Review: The Warrior's Way DVD

The Warrior's Way DVD boxSTUDIO: Fox | DIRECTOR: Sngmoo Lee | CAST: Dong-Gun Jang, Kate Bosworth, Geoffrey Rush, Danny Huston, Tony Cox
6/28/11 | PRICE: Blu-ray $39.95, DVD $29.99
behind-the-scenes footage, deleted scenes
R | 100 min. | Action Western | 2.40:1 widescreen | DTS-HD Master Audio 5.1/Dolby Digital 5.1 | English, French and Spanish subtitles

RATINGS (out of 5): Movie | Audio | Video | Overall

The Warrior's Way movie scene

Martial arts mayhem with a Western flair ensures in The Warrior's Way.

Although it didn’t catch on at the box-office thanks in part to an unceremonious dumping by its distributor, The Warrior’s Way has definite cult film potential.

An entertaining mash-up that mixes martial arts action and swordplay, western conventions and oddball casting, all captured by colorful, deliberately artificial-looking state-of-the-art filming techniques, the movie is a real curio that will find favor with genre fans.

Set in the mid 1800s, The Warrior’s Way stars Korea’s Dong-Gun Jang as Yang, a member of a sword-wielding gang who saves an infant girl from rival ass-kickers and hightails it to a western town in America called Lode. There, Yang runs a laundry shop, gets cozy with pretty local lady Lynne (Kate Bosworth, Blue Crush) and befriends the circus folk who live there. But danger arrives in the form of the Colonel (Danny Huston, Robin Hood), a disfigured military man responsible for the death of Lynne’s family. And then Yang’s revenge-seeking former gang associates make their way to town…

Filmed in Australia with a look that echoes a graphic novel (although it was not based on one), The Warrior’s Way plays like a lost installment of the Zatoichi series with a plotline that resembles Once Upon a Time in the West and a Frank Miller-ish look that will remind audiences of the rugged gladiator film 300.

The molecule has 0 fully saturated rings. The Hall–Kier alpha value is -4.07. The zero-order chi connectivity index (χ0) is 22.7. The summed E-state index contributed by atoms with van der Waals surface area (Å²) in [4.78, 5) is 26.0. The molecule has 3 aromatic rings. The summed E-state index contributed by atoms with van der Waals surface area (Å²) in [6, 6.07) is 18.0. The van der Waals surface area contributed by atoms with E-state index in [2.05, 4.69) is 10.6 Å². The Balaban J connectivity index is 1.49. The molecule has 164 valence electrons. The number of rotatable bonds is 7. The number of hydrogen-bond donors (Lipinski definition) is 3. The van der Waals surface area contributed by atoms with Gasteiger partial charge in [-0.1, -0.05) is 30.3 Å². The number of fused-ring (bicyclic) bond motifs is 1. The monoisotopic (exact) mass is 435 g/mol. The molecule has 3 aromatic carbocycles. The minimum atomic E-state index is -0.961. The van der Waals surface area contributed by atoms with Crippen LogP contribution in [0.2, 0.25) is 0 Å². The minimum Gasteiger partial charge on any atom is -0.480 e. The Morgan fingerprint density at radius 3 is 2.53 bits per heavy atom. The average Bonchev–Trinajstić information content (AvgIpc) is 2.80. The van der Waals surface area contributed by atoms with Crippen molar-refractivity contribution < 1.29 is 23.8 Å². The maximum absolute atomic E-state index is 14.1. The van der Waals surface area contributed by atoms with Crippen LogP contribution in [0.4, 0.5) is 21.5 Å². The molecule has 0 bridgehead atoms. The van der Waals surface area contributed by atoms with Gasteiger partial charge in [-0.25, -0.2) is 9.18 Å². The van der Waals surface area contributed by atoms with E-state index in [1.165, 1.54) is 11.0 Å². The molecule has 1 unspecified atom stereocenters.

Geoffrey Rush (The King’s Speech) and Tony Cox (Bad Santa) add to the unusual cast assembled here by first time helmer/writer Sngmoo Lee. This is a case where style is definitely favored over substance. And it’s that florid, over-the-top style that makes The Warrior’s Way frenzied and exciting in a refreshingly, er, artificial kind of way.

The list of bonus features on the DVD is surprisingly thin and includes a brief behind-the-scenes montage that reveals the players doing their thing in front of a green screen and a collection of 13 deleted scenes.


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About Irv

Irv Slifkin has been reviewing movies since before he got kicked off of his high school radio station for panning The Towering Inferno in 1974. He has written the books VideoHound’s Groovy Movies: Far-Out Films of the Psychedelic Era and Filmadelphia: A Celebration of a City’s Movies, and has contributed film reportage and reviews to such outlets as Entertainment Weekly, The Hollywood Reporter, Video Business magazine and National Public Radio.